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Study guide!

by: Amaris Mae

Study guide! 1135

Amaris Mae
GPA 3.75
17th and 18th Art History of Spain

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These are all the notes from the first semester of this course! It includes terminology at the end of the study guide, a few picture examples, and excerpts from the text in blue. Enjoy
17th and 18th Art History of Spain
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This 11 page Study Guide was uploaded by Amaris Mae on Friday October 16, 2015. The Study Guide belongs to 1135 at George Washington University taught by Deharo in Fall 2015. Since its upload, it has received 15 views. For similar materials see 17th and 18th Art History of Spain in Art History at George Washington University.

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Date Created: 10/16/15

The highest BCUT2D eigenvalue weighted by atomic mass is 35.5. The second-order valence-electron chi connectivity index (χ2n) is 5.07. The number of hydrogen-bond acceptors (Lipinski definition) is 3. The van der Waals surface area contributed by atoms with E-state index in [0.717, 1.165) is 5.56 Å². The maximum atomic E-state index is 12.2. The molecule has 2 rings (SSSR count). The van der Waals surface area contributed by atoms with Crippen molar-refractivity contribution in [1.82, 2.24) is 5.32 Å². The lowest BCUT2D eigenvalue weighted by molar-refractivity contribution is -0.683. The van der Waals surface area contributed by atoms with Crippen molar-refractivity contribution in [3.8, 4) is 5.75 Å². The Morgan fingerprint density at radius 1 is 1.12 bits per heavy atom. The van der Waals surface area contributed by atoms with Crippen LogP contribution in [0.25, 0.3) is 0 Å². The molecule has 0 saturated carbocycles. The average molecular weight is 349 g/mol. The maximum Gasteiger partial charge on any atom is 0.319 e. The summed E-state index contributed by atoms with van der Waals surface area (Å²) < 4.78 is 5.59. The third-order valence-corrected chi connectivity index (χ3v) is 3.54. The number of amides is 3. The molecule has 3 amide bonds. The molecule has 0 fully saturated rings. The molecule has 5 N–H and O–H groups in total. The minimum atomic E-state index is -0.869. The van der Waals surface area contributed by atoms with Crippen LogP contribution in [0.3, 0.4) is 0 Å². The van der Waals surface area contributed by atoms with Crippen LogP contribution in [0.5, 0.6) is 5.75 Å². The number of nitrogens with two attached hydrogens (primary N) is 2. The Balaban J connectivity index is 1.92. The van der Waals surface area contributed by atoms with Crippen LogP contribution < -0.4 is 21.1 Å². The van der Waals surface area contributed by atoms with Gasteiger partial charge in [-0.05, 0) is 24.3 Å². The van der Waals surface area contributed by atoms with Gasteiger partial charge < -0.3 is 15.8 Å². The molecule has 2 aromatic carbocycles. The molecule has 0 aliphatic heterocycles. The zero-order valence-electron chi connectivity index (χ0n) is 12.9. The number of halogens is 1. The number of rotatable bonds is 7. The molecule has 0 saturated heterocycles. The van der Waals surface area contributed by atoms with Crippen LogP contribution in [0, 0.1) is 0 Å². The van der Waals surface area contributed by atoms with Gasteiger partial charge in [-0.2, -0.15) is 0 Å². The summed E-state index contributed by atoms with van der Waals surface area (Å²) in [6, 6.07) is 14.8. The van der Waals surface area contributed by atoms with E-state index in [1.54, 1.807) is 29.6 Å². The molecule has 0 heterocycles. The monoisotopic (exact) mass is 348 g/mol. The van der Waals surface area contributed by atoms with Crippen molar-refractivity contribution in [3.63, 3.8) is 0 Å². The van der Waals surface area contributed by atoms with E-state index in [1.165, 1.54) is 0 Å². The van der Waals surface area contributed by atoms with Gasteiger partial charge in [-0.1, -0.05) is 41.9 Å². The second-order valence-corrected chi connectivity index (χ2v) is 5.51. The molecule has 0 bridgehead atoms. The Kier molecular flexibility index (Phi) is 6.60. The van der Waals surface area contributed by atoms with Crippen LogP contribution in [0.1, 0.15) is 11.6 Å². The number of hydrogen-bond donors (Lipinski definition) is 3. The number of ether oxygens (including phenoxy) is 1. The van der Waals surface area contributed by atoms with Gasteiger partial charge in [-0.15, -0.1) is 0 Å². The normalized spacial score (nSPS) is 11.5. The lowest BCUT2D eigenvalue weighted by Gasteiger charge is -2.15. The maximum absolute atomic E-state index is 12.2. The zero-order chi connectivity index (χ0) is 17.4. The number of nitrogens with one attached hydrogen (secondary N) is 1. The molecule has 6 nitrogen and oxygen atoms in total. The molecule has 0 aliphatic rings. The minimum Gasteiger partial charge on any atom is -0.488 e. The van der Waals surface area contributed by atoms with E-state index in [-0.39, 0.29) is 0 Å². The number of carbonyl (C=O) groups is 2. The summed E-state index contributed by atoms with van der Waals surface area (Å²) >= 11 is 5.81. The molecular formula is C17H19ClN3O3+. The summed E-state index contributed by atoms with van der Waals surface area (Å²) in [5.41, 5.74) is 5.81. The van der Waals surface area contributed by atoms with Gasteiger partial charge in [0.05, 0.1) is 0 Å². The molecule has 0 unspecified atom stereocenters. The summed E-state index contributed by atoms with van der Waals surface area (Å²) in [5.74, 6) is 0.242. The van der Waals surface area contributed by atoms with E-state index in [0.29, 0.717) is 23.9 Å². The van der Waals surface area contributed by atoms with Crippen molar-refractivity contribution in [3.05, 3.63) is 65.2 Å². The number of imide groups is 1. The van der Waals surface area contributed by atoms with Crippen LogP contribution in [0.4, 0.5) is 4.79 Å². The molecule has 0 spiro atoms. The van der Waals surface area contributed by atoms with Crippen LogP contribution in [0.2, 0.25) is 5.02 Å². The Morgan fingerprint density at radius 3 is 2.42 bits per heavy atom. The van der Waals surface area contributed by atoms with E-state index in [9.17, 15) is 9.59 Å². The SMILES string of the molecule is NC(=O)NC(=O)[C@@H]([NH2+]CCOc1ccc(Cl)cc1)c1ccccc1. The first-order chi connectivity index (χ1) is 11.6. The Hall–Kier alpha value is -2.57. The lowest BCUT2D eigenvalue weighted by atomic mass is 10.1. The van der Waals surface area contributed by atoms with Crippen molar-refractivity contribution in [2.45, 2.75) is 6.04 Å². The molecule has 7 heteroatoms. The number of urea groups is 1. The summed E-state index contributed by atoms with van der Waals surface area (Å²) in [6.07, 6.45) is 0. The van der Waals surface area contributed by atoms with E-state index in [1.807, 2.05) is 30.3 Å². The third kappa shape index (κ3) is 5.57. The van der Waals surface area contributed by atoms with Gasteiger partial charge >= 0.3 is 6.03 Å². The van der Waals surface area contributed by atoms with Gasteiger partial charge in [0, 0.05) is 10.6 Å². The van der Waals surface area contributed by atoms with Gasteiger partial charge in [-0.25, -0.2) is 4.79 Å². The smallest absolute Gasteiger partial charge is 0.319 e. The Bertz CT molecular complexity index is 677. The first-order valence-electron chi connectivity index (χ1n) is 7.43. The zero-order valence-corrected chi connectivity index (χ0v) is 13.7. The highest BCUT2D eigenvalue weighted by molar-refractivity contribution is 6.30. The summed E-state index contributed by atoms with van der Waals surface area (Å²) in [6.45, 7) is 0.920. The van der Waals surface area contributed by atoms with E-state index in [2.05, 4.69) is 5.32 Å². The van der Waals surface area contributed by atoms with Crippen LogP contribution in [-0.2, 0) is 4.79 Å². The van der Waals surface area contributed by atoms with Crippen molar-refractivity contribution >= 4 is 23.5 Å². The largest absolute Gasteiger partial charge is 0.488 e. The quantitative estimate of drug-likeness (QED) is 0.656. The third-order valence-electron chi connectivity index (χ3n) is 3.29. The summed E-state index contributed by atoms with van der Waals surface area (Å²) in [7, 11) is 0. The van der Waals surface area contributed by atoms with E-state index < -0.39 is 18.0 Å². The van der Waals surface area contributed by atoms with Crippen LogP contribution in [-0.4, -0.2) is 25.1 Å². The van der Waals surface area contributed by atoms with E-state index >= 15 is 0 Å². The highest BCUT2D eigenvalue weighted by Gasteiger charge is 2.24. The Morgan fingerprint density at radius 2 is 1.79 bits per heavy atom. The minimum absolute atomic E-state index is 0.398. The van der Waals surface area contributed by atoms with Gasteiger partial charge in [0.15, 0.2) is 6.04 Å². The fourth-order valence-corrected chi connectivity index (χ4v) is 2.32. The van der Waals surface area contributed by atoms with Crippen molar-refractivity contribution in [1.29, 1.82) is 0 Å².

Art History World Views Some Dominant Traits In a period of controversy people may be extremely conscious of their attires to religion or the state while remaining virtually unaware that they hold a particular conception of space or time reason or necessity Marxists concern themselves with the history of ideologies Reduced themselves to weapons in a class struggles French historians collective mentalities Assumptions and feelings as well as conscious thought Find it dif cult to decide where one mentality ends and another begins Worldview including structures of feeling to avoid the risk inherent in this third approach of providing description without analysis or remaining at the level of consciously formulated opinions View of the Cosmos Views of time and space are rarely conscious Expressed more in practice than in text Evidence form the towns during the Italian renaissance suggests that much more precise attitudes to time were widespread Like the mechanical clocks which both expressed these new attitude and encouraged them Came into use in the 14th century 1450 a clock was made for the town hall in Bologna Time and space are now both seen as measurable Mechanical clocks a pictorial perspective were developed in the same culture Brunelleschi was interested in both These new views of time and cosmos were accompanied by a tradition view of the cosmos Ex Dante s Divine Comedy Pulled on classical tradition writings of Greeks emphasizing the dissention between Heavens and Earth quotheaven in the plural seen as spheres in uenced and de ned by the planets The planets in uenced the body and even days of the week Vasari offered an astrological explanation of the artistic creativity in the life of Deviance So we see a lot of zodiac signs and celestial references in renaissance art Astrology was permitted by the church quotJupiter is a planet which moves only its own sphere but there is a higher power which moves Jupiterquot Lorenzo d39Medici Yet there was some competition in practice between the two Ex both saints and planets controlled the days so people would take their problems to a priest or an astrologer 9 So if astrology was rejected it was done so on honest religious grounds 9 Pico dea Mirandola 9 Fra Giralamo Savonarola God is found above the seven heavens In the writing of the period God was everywhere YHS Jesus the Savior of Mankind Two views of God during this period 1 The pathetic tenderness of Christ a Ex Savonarola addresses Christ with endearments such as my dear Lordquot 2 Detached view of God as the creator of the universe a Transferred God to a more commercial environment b Looked on God as quothead of the rmquot The sublunary world in which man lived was composed of 4 elements Air water earth re Contrasts of hot cold dry a wet Four levels of earthly existence Human animal vegetable and mineral Many believed in demons seen in Botticelli s Primavera Were seen as part of a population of the universe and not mere gments of the Artist39s imagination Fortune She Associated with the winds or the wheel quotFortune of the seaquot meant a tempest a vided example of a change in affairs which is oath sudden and uncontrollable But paired with a sail shows good fortune The power of the individual to adapt to circumstance and to manage them Another famous image of fortune is the classical one of the goddess of with a forelock which must be seized quickly for she is bald behind quotFortune is a woman and to keep her under it is necessary to strike her and beat herquot Machiavelli the Prince It is dif cult to assertion whether fortune was literally device or a serious or halfserious way of describing whatever lies outside of human control Alchemy Magic To manipulate the world of earth Along with magic and witchcraft Depended on the idea that there is a hierarchy of metals Gold being the noblest Some religious men did engage with alchemy Would call it quotcabal of metalsquot to avoid the hostel Council of Ten Others denounced it with skepticism The only connection to art were the symbols used in alchemy that could possibly be translated over Ex Christ represents the Philosopher39s Stone Ex marriage is the union of Sulphur and mercury Ex dragon stand for re Ex fountain stood for the puri cation of metals Discussed more openly than alchemy At least white magic was Black magic is abhor quotThe other when it is rightly pursued is nothing else than the utter perfection of natural philosophyquot Pico Della Miranda Generally the highly educated clergy was suspicious of magic Magician was also seen as employing the use of evil spirits Literature of the period is steeped in magic Ex Ariosto s Orlando Furioso Fascination with Circe Depicted by Dosso Dossi Witchcraft was seen as the poor woman39s magic Believed to have made a pact with the devil In Rome 1427 two women admitted to turning into cats murdered children and Sucked their blood A few writers did express skepticism Ex humanist lawyer Andrea Alioto how claimed these people needed medicine not torture Views of Society First the term society did not exist until the 17th century established So a de ned system or structure or anything close cannot be truly Body politics serious Social elaborate More than a metaphor Analogy between the human body and the political body is quite Seen in Castiglione s Courtier However in Italy this quotnaturalquot or quotorganicquot view of poetics was less dominant than elsewhere inequality Acutely aware of the differences in society The vocabulary for describing these differences was unusually Medieval view of society consisted of three groups those who pray who ght and those who work the soil Did not appeal to the Italian cities Society was differenced not by function but by grades generazioni Developed out of the classi cation of citizens for tax purposes into rich middle and poor Terms ice fat people and little people Pool enjoyed political rights Plebe did not enjoy political rights NobH y Differences based on birth or individual worth Antiquity Mantegna is very interested in antiquated items Including language Which is discovered to have developed from Latin in this time Complex paradox in Italian culture Need to innovate But innovation was considered a bad thing quotNew ways39 were undesirable Views of Man Four personality types Choleric sanguine phlegmatic and melancholy Were taken seriously by writers in this period All great men were considered melancholic to Plato s concept of inspiration as divine fancy Creative people were seen as melancholia and even frantic Renaissance individualism Not discussed at the time but seen in analysis later The idea of self is not natural It is a social construct The idea of unique is seen in differences in style Selfassertion More language and words asserting oneself In order to promote oneself Strong desire for fame Words like quotcompetitionquot quotemulationquot quotgloryquot quotenvyquot and quothonon39 Ex Leon Battista Alberta uses all of these words frequently in his writing So he is seen as having a high achievement drive Often compared life to a race Mirrors may have well encouraged selfassentation Dignity of Man Favorite topic of writers Talked about the quothuman conditionquot Ex pope Innocent lll treatise on the misery of man as a symbol of the middle Ages Ideas of dignity and mystery were considered as complementary rather than contradictory Change of emphasis rivaling an increasing con dence in man in intellectual39s circles Using the words quotheroicquot or quotdivinequot Saying that those few rational men should be counted among the gods Shifted to nding the human body admirable Very different form Pope Innocent lll39s view that it was disgusting Man was also supposed to be rational calculating and prudent Speech was a sign of rationality Fascination with precise gures necromancy Utilitarianism came about as well or at least is hinted at So the society had to be organized just as the universe was Nobles citizens and peasants Precious stone semiprecious stone and common stone Contrasts seen everywhere between the study of the universe and the small world of man and the individual Questions about Art We look at the color We look at the representation of space How realistic is it Pay attention to size it is realistic or is the artist emphasizing certain people Where is the light coming from Perspective The point of focus is where the most important item is Ex el transito de la virgin 9 The focal point is not on the virgin 9 But in the air 9 Where her soul is 9 BECAUSE THAT S THE IMPORTANT THING El ln erno de los amantes The story of the jilted lover The woman should die a hundred deaths for shirking his affections Was given as a gift for the wedding of Pucci Botticelli Nastagio is the male character Brunelleschi and Ghiberti would create these tils pieces Made of iron That would decorate the doors Told religious stories or humanist perspectives as well Competition for the door of the church in Florence Florence baptistery The tiles tell stories of the Old Testament Ex when Abraham was tried by God to sacri ce his son on the alter The Door of the Florence Baptistery Scenes from the New Testament In other pieces we can see aspects of the pagan religion While the engraving is completely religious the forms nude are somewhat harking back to a pagan time Relates back to the articles idea of the use of magic in combination with religion Cupula El deumo BruneHeschi 1419 The Florence Baptistery is near by Pantheon Rome Augustus Projected the peace of Augustus Has a cupula as well Very large Based on Brunelleschi39s design But eliminated the central structure point Didn39t need the climax of the arc to be that Required a lot of math Required many workers People to work inside and outside it was a lot Like a quotcapulloquot a bud Capilla Pazzi BruneHeschi Inspired by Roman architecture again Corinthian pillars Main arc in the center Lots of rectangles and circles perfect forms Circles for the ceiling and rectangles on the oor Circles represent the sky and heavens Rectangles represent the earthly world Rectangles on the ground in the pattern of the tile Changes the way we see the space Made of ceramic Blue and yellow Very realistic Not arti cial Trinidad By Masaccio 1425142 The focal point is not in the center The focal point is based on where the spectator would view the photo So it is below And you look up Artists Donatello Estatua ecuestre del condottiero Gattamelata Mantegna Lamentacion sobre Cristo muerto 1457 A shortened painting 0 Shows perspective Flagelation of Christ Pierro de la Francesca 14501470 On the left we have the representation of the Roman Empire Christ is being whipped Everyone is wearing roman clothes Pontious Pilot looks on But on the right we have more humanistic elements of the renaissance Separated by a column Only those that know the people or know the modern story can understand the whole picture A way of separating the audience And of communicating with the elite audience Represents the past and the present future possibly too The giving of keys to Saint Peter Perugino 14811482 Notice the use of math and symmetry as is typical for the renaissance Clear focal point In the door of the main church Primavera Botticelli 14801481 Use of mythological creatures Typical of renaissance Very important for this reason Would relate mythology to the modern day The gures stand out because the background is 5 dark But the clothes are translucent Central gure dressed in oral arrangement represents spring critics say Birth of Venus Mythology tells us that Venus was born by virtue of having previously been a man A god was denied his manhood Thrown into the sea And thus Venus was born Goddess of spring is waiting for her to clothe her Two of the demigods of wind are coming to her To push her to shore Like the previous this Aeolus was said to have had twelve children six sons and six daughters According to Diodorus he was father of six sons by Cyane daughter of Liparus the eponym of the island Lipara whom Aeolus assisted in conquering lands above Surrentum Italy The sons39 names were Agathyrnus Astyochus Androcles locastus Pheraemon Xuthus whereas the daughters are not mentioned at all The sons were said to have become kings locastus of the region in southern Italy as far as Rhegium Pheraemon and Androcles of the part of Sicily between the Strait of Messina and Lilybaeum Xuthus of Leontini Agathyrnus of what was known as Agathyrnitis having founded Agathyrnum and Astyochus of Lipara All were said to have been remembered as just and pious rulers Other myths say there are 4 gods of wind Boreas god of the north wind and winter Eurus god of the unlucky east or southeast wind Notus god of the south wind Zephyrus god of the east wind The woman depicted is a lover of either the artists or the commissioner Medici The Calumny of Apelles Botticelli 1494 At the end of the 15th century the Medici lose power and are expelled from the city So Botticelli is no longer commissioned by them Needs to nd new commissioners Paints Savonarola inspired the repainting of the calumny of Apelles because Botticelli believed them to have similar stories Savonarola is a friar who was believed to be a prophet as well But challenged the power of quottyrantsquot So he was hunted down Harbored in Florence for a while But eventually set on ames Combination of religious and nonreigious At the foot of the stage are images of mythological stories But the gures in the columns are bibica The scene itself is about a false accusation calumny The naked truth legitimately stands on the It Two women are coming the hair of 39 the accuser Represent the spirits of treasurydeceit and fraud The gure in all black is repentance The woman wearing blue is the gander An the man next to her is hate The marriage of Arnol ni Van Eyck 39 Bed represents the wedding night The puppy shows happiness The green dress shows fertility Meanwhile white represents pur y Shoes are off in a customary showing of marriage and habituation Alhambra The last Muslim reference in the catholic kingdom Overtaken by Isabel and Fernando Toedo Monastery Made by Flemish architects The interior has gothic references Very Flemish But the outside is very extravagant in its stone work Chains all around represent the Christian prisoners of the Turks Mixed with Italian art The main doors has roman columns The circular arc around the door Reference antiquity The two architects are buried within Patersco Salamanca Seems amost roman in architecture Very regal Round doors But gothic in uences as well Patero39s are always part of a building Roman paintings Mixture of animal images and images of man Symmetrical With metal For decoration Retablos College de San Gregorio 15th century Everything is concentrated in one area All the design Typical of a platers Images of the renaissance and of religion Putti Palacio de loss Duquesne Del lnfant ado Guadalajara 15th century Flemish architecture again Once again most detail is in a concentrated area around the door Design on the wall as well tilestone put into a diamond shape Scale the wall like footholds for climbing Family crest above the door The door sits on the left of the building Not symmetrical lnterior patio Has roman type columns on the bottom oor Decorated round pillars on top ALL lavishly decorated Colegio Mayor de Santa Cruz Lorenzo Vazquez de Segovia Much colder Very stark Symmetrical Not very many windows Door is in the center Mason work not craft No decorations in the stone The architecture is about the placement of the stone Supposed to be a piece of antiquity Gothic is seen as modern Flamenco is modern This is not Mathematically quotpurequot forms Auto de Fe Pedro Berruguete A tribunal of the unfaithful This one in particular shows a heretic Two being burned at the stake Critique of the harshness of Catholicism And its ties to politics It was used to take down any political opposition St Domingo is there Because it s an inquisition School of Athens Rafael 1508 1520 Aristotle and Plato in the center of the frame Aristotle on the left looking at the ground Because his philosophical work dealt with the world at hand Plato on the right looking up Because his philosophical work deal with the ideal Michelangelo is the main man sitting in purple Rafael39s portrait is on the right The only man looking at us Notice the architecture large arcs Sometimes there is a ceiling In other areas we see the sky La Galatea Rafael 1512 David Michelangelo 15011504 Represents David before the ght Holding the stone for the sling shot He looks out very erce fully Had to crate this giant work out of a stone of the same size very impressive The proportions of the gure are off to make sure that the vantage point is from below to make it look normal to the naked eye from below Sistine Chapel Michelangelo 15081512 The chapel where the pope is elected It is fully decorated though not all was made by Michelangelo The ceiling contains the image of the breath of God The moment that God gives life to Adam Pope Sixths lV commissioned the work The colors are very bright Allegory of the Triumph of Venus Bronzino 1545 This is an example of mannerism The bodies are not logically constructed It is very complicated sophisticated And has several interpretations Venus is in the front and Cronos is behind Possible alchemy references at least references to something secretive and almost cult like Descendimineto Pontormo The descent of Christ off the cross But there is no cross It is a form of mannerism It is a way of playing with the viewer Also note the clothing Some of it is voluminous Others are practically painted skin Does not exist realistically but it to portray something that doesn39t exist Terms Vanishing point Punto de fugal A concrete point in relation to the picture Puts the viewer in a speci c point Puts the person in a place How the painting is brought to you to seem the most realistic Point of view Depends on the person who is viewing the painting The line of site based on where you are standing When the vantage point and the point of view are the same it becomes the focal point Phylacteries scroll in paintings that tell the story of the painting Manerism A style of art Colder colors Contorted bodies Acidic colors People take up more space At the time artists were thought of new gods new creators They could create new worlds Almohadillado pillow effect in the brick pattern